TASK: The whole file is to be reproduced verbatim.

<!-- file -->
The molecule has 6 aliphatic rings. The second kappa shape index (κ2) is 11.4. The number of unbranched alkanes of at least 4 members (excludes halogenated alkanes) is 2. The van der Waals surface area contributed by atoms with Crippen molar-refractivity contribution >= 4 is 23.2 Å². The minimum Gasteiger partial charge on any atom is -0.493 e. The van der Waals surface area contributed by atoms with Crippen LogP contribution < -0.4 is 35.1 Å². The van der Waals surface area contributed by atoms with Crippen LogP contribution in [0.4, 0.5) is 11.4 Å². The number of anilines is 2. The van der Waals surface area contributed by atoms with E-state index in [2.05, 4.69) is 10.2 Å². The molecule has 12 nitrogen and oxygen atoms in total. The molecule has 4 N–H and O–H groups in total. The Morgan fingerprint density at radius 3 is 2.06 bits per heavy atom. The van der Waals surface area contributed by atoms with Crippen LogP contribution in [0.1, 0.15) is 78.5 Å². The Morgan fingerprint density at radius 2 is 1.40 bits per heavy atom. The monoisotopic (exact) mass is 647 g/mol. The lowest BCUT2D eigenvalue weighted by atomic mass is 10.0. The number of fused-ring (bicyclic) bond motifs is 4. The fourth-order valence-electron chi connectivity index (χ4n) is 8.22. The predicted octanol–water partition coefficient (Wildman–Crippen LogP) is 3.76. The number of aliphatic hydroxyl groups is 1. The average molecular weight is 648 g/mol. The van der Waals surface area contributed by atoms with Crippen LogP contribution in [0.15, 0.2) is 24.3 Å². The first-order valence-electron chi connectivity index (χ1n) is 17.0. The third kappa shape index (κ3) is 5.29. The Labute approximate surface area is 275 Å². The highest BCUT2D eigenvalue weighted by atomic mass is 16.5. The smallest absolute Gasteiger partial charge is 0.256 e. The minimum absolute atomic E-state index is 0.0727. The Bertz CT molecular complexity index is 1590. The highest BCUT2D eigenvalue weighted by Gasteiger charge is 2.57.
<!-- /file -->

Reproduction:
The molecule has 6 aliphatic rings. The second kappa shape index (κ2) is 11.4. The number of unbranched alkanes of at least 4 members (excludes halogenated alkanes) is 2. The van der Waals surface area contributed by atoms with Crippen molar-refractivity contribution >= 4 is 23.2 Å². The minimum Gasteiger partial charge on any atom is -0.493 e. The van der Waals surface area contributed by atoms with Crippen LogP contribution < -0.4 is 35.1 Å². The van der Waals surface area contributed by atoms with Crippen LogP contribution in [0.4, 0.5) is 11.4 Å². The number of anilines is 2. The van der Waals surface area contributed by atoms with E-state index in [2.05, 4.69) is 10.2 Å². The molecule has 12 nitrogen and oxygen atoms in total. The molecule has 4 N–H and O–H groups in total. The Morgan fingerprint density at radius 3 is 2.06 bits per heavy atom. The van der Waals surface area contributed by atoms with Crippen LogP contribution in [0.1, 0.15) is 78.5 Å². The Morgan fingerprint density at radius 2 is 1.40 bits per heavy atom. The monoisotopic (exact) mass is 647 g/mol. The lowest BCUT2D eigenvalue weighted by atomic mass is 10.0. The number of fused-ring (bicyclic) bond motifs is 4. The fourth-order valence-electron chi connectivity index (χ4n) is 8.22. The predicted octanol–water partition coefficient (Wildman–Crippen LogP) is 3.76. The number of aliphatic hydroxyl groups is 1. The average molecular weight is 648 g/mol. The van der Waals surface area contributed by atoms with Crippen LogP contribution in [0.15, 0.2) is 24.3 Å². The first-order valence-electron chi connectivity index (χ1n) is 17.0. The third kappa shape index (κ3) is 5.29. The Labute approximate surface area is 275 Å². The highest BCUT2D eigenvalue weighted by atomic mass is 16.5. The smallest absolute Gasteiger partial charge is 0.256 e. The minimum absolute atomic E-state index is 0.0727. The Bertz CT molecular complexity index is 1590. The highest BCUT2D eigenvalue weighted by Gasteiger charge is 2.57.